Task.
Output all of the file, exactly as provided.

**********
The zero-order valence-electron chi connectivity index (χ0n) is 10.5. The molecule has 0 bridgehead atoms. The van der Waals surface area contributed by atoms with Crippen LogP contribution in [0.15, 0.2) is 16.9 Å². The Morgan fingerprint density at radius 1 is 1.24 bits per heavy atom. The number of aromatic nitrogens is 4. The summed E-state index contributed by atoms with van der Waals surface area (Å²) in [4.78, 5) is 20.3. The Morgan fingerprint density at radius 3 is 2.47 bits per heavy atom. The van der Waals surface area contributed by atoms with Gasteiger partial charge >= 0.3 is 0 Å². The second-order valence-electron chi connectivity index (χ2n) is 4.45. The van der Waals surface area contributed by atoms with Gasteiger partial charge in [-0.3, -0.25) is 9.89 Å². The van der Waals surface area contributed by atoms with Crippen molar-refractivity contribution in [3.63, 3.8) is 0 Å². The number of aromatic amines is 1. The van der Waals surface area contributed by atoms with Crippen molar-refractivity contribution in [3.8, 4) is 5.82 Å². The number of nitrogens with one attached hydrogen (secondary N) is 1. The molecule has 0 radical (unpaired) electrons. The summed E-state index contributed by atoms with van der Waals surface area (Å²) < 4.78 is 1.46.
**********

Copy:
The zero-order valence-electron chi connectivity index (χ0n) is 10.5. The molecule has 0 bridgehead atoms. The van der Waals surface area contributed by atoms with Crippen LogP contribution in [0.15, 0.2) is 16.9 Å². The Morgan fingerprint density at radius 1 is 1.24 bits per heavy atom. The number of aromatic nitrogens is 4. The summed E-state index contributed by atoms with van der Waals surface area (Å²) in [4.78, 5) is 20.3. The Morgan fingerprint density at radius 3 is 2.47 bits per heavy atom. The van der Waals surface area contributed by atoms with Gasteiger partial charge >= 0.3 is 0 Å². The second-order valence-electron chi connectivity index (χ2n) is 4.45. The van der Waals surface area contributed by atoms with Gasteiger partial charge in [-0.3, -0.25) is 9.89 Å². The van der Waals surface area contributed by atoms with Crippen molar-refractivity contribution in [3.63, 3.8) is 0 Å². The number of aromatic amines is 1. The van der Waals surface area contributed by atoms with Crippen molar-refractivity contribution in [3.8, 4) is 5.82 Å². The number of nitrogens with one attached hydrogen (secondary N) is 1. The molecule has 0 radical (unpaired) electrons. The summed E-state index contributed by atoms with van der Waals surface area (Å²) < 4.78 is 1.46.